NEW YORK ( TheStreet) -- CIT Group ( CIT)lost $447 million in the first quarter as Chairman and CEO John Thain cited progress in turning around the troubled lender that emerged from bankruptcy in Dec. 2009. However, asked on a conference call Tuesday morning whether 2014 might be "in the realm of possibility" for the company to reach "normalized" earnings, Thain declined to offer any assurances.
"We don't provide forward advice or guidance so we've never really said specifically about any one year but as you can see this is a gradual trend where as we get rid of the high cost debt, as we originate new assets, as we put more assets in the bank, the returns get cleaner and cleaner," said Thain, a former Goldman Sachs ( GS) executive who got credit for turning around NYSE Group ( NYX) and rescuing Merrill Lynch but lost credibility after spending lavishly on office furniture. The $2.22 per share loss included $620 million in debt refinancing charges. That served to "muddle" the earnings picture, which nonetheless was "just okay," according to a report from Bank of America Merrill Lynch analyst Kenneth Bruce. Analysts had been expecting a loss of $1.50, according to a report from Nomura Securities' Bill Carcache, which he said would have been closer to $1.84 if "stale" estimates had been taken out. Carcache himself was looking for a loss of $2.02. The loss compares to a gain of $66 million, or $0.33 per share, in the first quarter of 2011. CIT has been working to shift its funding model to originate more loans out of its bank. It attracted $621 million in new deposits during the quarter, bringing the total to $1.1 billion. Still, Nomura's Carcache had been looking for deposit growth of roughly $1.9 billion, and financing and leasing assets were flat versus the previous quarter, he wrote. CIT shares were down 1.20% to $38.72 a few minutes after the market open on Tuesday. -- Written by Dan Freed in New York. Follow this writer on Twitter.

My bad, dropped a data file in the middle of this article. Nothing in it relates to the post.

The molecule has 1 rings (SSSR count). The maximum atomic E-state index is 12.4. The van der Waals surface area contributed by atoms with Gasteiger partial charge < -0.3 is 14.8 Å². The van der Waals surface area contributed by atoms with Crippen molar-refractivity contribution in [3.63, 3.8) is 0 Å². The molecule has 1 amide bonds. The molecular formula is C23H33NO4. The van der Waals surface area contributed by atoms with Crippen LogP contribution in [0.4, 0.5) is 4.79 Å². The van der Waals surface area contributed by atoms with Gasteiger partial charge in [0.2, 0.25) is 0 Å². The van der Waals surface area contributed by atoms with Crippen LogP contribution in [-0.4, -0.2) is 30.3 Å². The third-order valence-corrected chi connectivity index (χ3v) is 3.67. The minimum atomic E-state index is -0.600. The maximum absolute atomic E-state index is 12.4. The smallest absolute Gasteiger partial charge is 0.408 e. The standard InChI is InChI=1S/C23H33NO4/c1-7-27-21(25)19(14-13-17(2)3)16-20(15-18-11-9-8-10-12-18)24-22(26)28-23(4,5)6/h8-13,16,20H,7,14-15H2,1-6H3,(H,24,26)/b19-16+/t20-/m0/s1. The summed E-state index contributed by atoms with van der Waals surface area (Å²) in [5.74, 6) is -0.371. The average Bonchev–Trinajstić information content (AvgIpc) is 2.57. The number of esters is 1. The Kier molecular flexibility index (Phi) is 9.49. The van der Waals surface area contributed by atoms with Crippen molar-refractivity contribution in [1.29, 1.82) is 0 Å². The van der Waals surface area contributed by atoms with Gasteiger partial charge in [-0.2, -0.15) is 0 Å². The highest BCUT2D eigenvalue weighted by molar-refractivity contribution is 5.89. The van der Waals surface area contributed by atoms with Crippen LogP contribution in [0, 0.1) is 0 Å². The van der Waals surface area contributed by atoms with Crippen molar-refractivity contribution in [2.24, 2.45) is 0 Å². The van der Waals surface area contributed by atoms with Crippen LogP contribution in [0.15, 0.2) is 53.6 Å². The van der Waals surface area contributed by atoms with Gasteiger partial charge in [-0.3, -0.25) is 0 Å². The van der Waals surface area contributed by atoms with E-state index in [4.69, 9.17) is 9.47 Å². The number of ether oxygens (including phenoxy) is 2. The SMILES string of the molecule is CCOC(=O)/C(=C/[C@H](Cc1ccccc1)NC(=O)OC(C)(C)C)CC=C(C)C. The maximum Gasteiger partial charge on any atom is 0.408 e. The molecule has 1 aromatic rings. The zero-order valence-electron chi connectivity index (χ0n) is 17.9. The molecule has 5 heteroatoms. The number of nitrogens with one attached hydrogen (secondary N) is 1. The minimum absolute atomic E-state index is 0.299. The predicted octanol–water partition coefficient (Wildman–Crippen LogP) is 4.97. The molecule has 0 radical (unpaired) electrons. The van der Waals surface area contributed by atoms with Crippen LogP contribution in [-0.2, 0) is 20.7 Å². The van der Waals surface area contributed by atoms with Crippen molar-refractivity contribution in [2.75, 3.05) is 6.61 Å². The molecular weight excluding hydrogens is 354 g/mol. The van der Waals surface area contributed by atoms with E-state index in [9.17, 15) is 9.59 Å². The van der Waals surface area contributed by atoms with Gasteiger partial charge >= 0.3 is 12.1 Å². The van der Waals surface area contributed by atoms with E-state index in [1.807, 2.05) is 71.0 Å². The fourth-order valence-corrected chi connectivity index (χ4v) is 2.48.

|CIT CEO John Thain won't "provide forward advice or guidance" on when earnings may return to normal.|